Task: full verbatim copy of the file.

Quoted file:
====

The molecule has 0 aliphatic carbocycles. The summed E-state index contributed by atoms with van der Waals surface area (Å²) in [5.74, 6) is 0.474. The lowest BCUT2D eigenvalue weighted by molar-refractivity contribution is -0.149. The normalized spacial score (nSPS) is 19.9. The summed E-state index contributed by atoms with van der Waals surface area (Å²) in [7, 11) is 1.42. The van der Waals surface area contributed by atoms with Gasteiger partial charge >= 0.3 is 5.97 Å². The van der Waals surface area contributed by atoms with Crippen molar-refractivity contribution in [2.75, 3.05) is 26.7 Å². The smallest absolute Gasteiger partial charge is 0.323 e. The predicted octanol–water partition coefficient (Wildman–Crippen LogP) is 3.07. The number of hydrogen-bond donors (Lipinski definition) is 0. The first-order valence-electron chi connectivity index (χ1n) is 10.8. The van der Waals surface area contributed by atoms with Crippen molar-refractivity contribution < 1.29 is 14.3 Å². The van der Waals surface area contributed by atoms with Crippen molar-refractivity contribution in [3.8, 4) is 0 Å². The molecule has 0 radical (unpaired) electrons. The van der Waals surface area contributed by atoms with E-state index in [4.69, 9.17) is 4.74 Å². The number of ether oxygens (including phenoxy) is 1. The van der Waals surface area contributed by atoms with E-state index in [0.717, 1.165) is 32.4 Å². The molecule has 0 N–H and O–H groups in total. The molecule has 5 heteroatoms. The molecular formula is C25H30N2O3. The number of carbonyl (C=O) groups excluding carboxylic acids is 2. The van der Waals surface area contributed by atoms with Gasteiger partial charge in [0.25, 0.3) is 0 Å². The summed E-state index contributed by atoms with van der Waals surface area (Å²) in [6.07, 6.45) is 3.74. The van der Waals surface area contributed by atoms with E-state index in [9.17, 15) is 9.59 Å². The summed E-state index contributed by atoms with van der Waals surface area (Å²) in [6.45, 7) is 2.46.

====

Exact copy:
The molecule has 0 aliphatic carbocycles. The summed E-state index contributed by atoms with van der Waals surface area (Å²) in [5.74, 6) is 0.474. The lowest BCUT2D eigenvalue weighted by molar-refractivity contribution is -0.149. The normalized spacial score (nSPS) is 19.9. The summed E-state index contributed by atoms with van der Waals surface area (Å²) in [7, 11) is 1.42. The van der Waals surface area contributed by atoms with Gasteiger partial charge >= 0.3 is 5.97 Å². The van der Waals surface area contributed by atoms with Crippen molar-refractivity contribution in [2.75, 3.05) is 26.7 Å². The smallest absolute Gasteiger partial charge is 0.323 e. The predicted octanol–water partition coefficient (Wildman–Crippen LogP) is 3.07. The number of hydrogen-bond donors (Lipinski definition) is 0. The first-order valence-electron chi connectivity index (χ1n) is 10.8. The van der Waals surface area contributed by atoms with Crippen molar-refractivity contribution < 1.29 is 14.3 Å². The van der Waals surface area contributed by atoms with Crippen molar-refractivity contribution in [3.8, 4) is 0 Å². The molecule has 0 radical (unpaired) electrons. The van der Waals surface area contributed by atoms with E-state index in [4.69, 9.17) is 4.74 Å². The number of ether oxygens (including phenoxy) is 1. The van der Waals surface area contributed by atoms with E-state index in [0.717, 1.165) is 32.4 Å². The molecule has 0 N–H and O–H groups in total. The molecule has 5 heteroatoms. The molecular formula is C25H30N2O3. The number of carbonyl (C=O) groups excluding carboxylic acids is 2. The van der Waals surface area contributed by atoms with Gasteiger partial charge in [0.25, 0.3) is 0 Å². The summed E-state index contributed by atoms with van der Waals surface area (Å²) in [6.07, 6.45) is 3.74. The van der Waals surface area contributed by atoms with E-state index in [9.17, 15) is 9.59 Å². The summed E-state index contributed by atoms with van der Waals surface area (Å²) in [6.45, 7) is 2.46.